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October 18, 2017
Instacart. Instant Cooking?

With the rise of grocery shopping on demand services like Instacart, there are more reasons to cook at home. But will anybody actually do it?

To say that I’ve always been a skeptic of click-a-grocery online delivery services would be a sincere understatement. I relish in-the-blood visits to the butcher and even waiting on line at checkout to say hi to Vivian, my favorite cashier at Sahadi’s, a Middle Eastern grocer in my Brooklyn neighborhood. Add to that: I’m a person who prefers to spend my time instead of dollars.

Enter my friend Rachel, who talks about grocery delivery with the enthusiasm of a Big Ten university tour guide. “It’s life changing,” she proclaimed one day—without irony—listing the impressive dinners she had starting making, like steak over asparagus and peas, more frequently since she started buying her groceries online. “OK!” I give in. I will try it, I said, both for her and for this story.

I figured if I were going to be convinced, it would be the one time I hate grocery shopping: when I’m fighting major jet lag. I had an overseas trip coming up and decided I’d order a round of groceries for my return. Still on vacation, several time zones away from home, I logged on to Instacart, an online delivery service founded in 2012 by Apoorva Mehta, a former Amazon engineer. Unlike FreshDirect, which cuts out the grocery store entirely and delivers items from central warehouses, Instacart allows customers to get their groceries delivered from stores they’re familiar with, like Whole Foods, Costco, and regional stores.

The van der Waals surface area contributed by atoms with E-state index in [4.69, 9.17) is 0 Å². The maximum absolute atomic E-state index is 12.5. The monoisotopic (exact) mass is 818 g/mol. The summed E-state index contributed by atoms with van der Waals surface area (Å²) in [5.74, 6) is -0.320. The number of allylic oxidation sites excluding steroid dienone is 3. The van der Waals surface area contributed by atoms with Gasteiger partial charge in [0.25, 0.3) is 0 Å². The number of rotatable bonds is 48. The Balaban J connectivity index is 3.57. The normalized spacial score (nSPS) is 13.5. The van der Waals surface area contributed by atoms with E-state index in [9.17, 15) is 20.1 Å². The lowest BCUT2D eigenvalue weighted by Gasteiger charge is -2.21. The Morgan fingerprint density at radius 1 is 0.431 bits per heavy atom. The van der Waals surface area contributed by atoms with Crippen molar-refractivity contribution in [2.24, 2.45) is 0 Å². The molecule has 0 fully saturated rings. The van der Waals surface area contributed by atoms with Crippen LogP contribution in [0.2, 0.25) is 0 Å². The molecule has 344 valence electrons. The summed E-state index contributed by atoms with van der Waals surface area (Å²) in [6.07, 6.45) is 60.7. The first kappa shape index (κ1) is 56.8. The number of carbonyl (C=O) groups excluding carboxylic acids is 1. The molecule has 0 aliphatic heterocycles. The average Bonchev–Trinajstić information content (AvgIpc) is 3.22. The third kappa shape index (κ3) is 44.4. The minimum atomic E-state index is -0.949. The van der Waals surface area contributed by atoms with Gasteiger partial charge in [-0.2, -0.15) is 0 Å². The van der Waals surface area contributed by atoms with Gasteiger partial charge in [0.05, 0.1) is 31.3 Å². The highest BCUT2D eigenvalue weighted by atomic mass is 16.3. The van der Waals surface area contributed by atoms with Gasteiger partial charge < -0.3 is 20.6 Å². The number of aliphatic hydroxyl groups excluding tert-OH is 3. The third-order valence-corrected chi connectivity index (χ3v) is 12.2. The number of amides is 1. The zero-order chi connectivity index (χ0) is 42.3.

I placed my order from Fairway, a popular New York–area grocer: cottage cheese, arugula, tomatoes, scallions, and other essentials. I paid for my groceries using a coupon I received for being a first-timer and was careful to tip my delivery person, rather than paying the company’s controversial “service fee” (which goes to the company, not directly to the specific employee), and set the delivery for my address in Brooklyn for the morning after my return.

At 8:50 a.m. I received a text that “Shari” was shopping for me. Soon after, a flurry of texts came in saying some of the items were out of stock and had been replaced with alternatives. I was given a link to “review” the changes. I hurried onto the website saying yea or nay to each. Swapping one brand of cottage cheese for another? Okay. Replacing $1.99-a-pound spinach for $6.99-a-pound spinach? No thanks.

Three hours later, my doorbell buzzed and a petite middle-aged woman wearing an Instacart sweatshirt handed me my groceries quickly and rushed down the stairs, presumably to another delivery. I’m a regular Amazon Prime customer. I order everything from toilet paper to wedding presents for friends via delivery. Logically, getting groceries delivered shouldn’t have felt strange, but it did.